What the hell though, I can forgive her- I can forgive anybody responsible for writing tunes as undeniably perfect as 'Tall In The Saddle', 'Starlight' (the title track of the superb newie) and 'Kissin And A Huggin', the latter of which features some of the most ferocious thrashing of an acoustic guitar I've seen since the last time I came face to face with Lindsey Buckingham, with suitably robust vocals to match. In fact, Joan's vocal prowess overall is every bit as powerful as during her '74-'82 heyday: she remains one of only a handful of artists whose talent in that respect has been untouched by time and age. And accordingly, she's assembled a band to match, with John Giblin (the man whose talents have stretched across the spectrum from John Martyn's Grace And Danger to Scott Walker's Tilt), outstanding on both bowed and plucked bass, again without ever stooping to the superslick virtuoso flash so redolent of today's "backing" musicians, and a wonderfully loose, intuitive drummer.

The keyboard player, on the other hand, HAS to go: despite a dizzying display of tinklatory prowess, his choice of MIDI sounds is responsible for covering everything from 'Me Myself I' (one of the essential songs of the New Wave era) to the hard-rocking 'Call Me Names' and the still-essential 'Love And Affection' in an unwelcome coating of what we used to call 'Mantovarnish'. I understand that it's a budgetary issue, as it is with many acts still touring at this level (the cash simply isn't there to hump real Mellotrons, Fender Rhodes' and Hammonds around the UK), and on a song like "Drop The Pilot", which always erred a little on the cheesy side, it's less noticeable- but I could do without it being there at all. Also, If I had my druthers, as "they" used to say, I'd have given anything to hear 'My Family', 'Head Of The Table' or anything from that seminal debut rather than the shoutalong faux-AOR of 'Best Dress On'- but then again, I'm a courduroy-clad, folksy, proggy old git (allegedly), so I'm always going to say that, aren't I?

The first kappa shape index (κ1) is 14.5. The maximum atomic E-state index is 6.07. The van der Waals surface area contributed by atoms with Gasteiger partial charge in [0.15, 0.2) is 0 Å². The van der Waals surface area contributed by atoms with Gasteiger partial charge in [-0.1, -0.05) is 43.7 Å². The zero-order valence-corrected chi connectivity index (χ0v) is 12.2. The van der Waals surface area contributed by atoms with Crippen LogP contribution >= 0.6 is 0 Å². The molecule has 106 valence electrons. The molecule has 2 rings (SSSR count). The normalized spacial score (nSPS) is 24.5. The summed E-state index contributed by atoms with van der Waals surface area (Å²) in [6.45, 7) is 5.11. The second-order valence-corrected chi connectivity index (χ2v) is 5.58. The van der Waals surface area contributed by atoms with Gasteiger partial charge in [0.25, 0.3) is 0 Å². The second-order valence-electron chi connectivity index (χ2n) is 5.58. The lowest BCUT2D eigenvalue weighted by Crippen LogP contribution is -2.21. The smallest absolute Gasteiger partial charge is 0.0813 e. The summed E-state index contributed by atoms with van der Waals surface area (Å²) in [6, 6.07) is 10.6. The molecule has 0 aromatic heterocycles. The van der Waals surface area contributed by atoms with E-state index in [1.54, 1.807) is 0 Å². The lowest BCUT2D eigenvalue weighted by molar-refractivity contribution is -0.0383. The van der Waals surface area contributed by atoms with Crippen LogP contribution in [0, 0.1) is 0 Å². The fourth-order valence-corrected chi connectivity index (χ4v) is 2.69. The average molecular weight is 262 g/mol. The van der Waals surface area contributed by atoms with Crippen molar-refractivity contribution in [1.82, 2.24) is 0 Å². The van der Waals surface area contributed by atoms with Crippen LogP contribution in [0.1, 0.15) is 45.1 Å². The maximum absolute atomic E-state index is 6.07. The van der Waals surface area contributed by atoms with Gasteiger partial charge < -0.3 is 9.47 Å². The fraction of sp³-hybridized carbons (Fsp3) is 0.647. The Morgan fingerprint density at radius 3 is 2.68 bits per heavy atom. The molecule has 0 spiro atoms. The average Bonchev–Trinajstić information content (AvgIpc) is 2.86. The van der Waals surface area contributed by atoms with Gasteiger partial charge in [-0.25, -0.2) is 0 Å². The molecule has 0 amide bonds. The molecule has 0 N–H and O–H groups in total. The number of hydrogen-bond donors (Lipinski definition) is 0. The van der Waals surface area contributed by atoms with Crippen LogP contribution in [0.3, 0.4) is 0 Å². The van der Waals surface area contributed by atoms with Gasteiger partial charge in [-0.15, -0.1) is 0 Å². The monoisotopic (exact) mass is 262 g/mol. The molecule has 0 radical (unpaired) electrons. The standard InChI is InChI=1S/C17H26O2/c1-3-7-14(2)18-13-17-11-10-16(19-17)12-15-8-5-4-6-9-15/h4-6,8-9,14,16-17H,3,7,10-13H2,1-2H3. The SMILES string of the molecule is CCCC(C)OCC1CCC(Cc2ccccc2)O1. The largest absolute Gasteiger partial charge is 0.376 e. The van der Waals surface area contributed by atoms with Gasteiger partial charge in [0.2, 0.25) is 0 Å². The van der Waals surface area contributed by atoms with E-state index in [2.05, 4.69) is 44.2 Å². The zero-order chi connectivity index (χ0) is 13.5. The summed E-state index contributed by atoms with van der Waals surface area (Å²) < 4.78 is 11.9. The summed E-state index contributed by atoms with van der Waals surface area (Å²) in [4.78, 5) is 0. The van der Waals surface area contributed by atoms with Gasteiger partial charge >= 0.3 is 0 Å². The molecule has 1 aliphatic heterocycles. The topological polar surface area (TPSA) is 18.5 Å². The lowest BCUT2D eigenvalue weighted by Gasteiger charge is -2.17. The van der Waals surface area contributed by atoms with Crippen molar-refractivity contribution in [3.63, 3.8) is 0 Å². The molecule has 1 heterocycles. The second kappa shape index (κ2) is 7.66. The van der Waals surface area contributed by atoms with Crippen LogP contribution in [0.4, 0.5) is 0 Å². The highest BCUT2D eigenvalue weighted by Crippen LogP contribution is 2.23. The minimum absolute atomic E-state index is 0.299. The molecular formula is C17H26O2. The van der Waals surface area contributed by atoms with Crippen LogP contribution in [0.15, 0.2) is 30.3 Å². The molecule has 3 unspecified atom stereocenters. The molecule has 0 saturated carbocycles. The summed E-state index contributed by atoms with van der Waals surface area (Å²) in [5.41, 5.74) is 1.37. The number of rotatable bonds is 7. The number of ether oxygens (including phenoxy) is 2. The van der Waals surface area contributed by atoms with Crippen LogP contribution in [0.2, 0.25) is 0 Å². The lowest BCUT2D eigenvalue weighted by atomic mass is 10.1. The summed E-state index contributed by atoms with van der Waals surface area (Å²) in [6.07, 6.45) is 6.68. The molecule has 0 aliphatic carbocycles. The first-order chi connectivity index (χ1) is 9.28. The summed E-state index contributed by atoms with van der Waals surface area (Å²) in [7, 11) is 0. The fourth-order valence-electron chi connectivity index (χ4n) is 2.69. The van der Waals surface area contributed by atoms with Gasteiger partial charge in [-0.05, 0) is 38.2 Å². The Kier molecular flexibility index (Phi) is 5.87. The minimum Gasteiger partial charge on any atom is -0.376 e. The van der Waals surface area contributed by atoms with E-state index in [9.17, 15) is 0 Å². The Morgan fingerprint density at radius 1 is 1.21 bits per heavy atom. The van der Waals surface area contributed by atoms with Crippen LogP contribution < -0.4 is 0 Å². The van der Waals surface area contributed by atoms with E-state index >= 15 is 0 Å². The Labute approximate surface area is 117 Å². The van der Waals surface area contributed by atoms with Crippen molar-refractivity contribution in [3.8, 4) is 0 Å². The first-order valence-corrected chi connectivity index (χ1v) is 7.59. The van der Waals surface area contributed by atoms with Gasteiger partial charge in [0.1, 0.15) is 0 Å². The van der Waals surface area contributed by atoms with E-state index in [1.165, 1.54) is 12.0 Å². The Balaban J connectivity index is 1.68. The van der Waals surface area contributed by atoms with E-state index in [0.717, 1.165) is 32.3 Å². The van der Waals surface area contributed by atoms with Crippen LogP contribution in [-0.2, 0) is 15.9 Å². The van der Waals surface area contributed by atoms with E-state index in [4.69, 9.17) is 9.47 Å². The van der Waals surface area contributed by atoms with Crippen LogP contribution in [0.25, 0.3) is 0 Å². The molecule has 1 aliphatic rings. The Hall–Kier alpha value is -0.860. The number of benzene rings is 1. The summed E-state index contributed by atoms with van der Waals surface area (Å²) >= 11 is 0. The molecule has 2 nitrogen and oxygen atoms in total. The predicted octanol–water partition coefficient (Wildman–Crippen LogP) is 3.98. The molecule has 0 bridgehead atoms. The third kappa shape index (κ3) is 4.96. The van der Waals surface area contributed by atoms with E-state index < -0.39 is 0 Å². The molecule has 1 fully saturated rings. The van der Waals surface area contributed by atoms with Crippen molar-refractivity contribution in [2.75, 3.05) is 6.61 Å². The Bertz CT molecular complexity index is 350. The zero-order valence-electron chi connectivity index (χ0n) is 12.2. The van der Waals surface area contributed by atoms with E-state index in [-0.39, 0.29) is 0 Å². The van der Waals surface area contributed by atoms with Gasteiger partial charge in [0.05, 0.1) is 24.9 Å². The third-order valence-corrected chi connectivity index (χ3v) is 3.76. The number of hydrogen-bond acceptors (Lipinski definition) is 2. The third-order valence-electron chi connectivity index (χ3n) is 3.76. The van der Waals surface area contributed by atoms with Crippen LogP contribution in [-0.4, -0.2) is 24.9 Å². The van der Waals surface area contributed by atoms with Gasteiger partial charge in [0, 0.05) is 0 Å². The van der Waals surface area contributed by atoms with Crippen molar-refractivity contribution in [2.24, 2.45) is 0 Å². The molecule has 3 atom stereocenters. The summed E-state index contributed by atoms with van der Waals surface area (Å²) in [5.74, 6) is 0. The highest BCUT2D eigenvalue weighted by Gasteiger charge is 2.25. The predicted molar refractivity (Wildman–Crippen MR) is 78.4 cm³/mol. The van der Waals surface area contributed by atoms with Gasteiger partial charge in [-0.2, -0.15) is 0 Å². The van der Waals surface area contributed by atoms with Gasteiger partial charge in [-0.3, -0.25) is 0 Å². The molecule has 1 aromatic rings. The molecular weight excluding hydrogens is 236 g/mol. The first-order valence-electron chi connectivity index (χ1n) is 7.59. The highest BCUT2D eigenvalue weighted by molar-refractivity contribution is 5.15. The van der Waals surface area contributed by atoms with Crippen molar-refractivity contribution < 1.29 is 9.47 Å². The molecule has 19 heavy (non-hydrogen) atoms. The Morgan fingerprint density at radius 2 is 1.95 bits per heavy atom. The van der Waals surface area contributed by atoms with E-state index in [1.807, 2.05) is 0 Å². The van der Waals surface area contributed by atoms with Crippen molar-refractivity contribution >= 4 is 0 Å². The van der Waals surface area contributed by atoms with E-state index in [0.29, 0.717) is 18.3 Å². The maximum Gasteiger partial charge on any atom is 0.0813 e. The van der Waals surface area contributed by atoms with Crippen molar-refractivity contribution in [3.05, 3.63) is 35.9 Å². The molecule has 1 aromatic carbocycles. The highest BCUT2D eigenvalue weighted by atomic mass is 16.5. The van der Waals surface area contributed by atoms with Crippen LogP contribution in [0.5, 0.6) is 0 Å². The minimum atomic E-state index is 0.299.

Exterior shortcomings aside, Joan is, and always will be, a superior talent- but as it stands now, she suffers, like Al Stewart and several other contemporaries, from being unable to satisfactorily replicate her recorded sound onstage. Hopefully one day, somebody will grease the industry bods' palms enough to make the congnoscenti "reappraise" her genius, which will in turn allow her to display it to greater effect.

Darius Drewe Shimon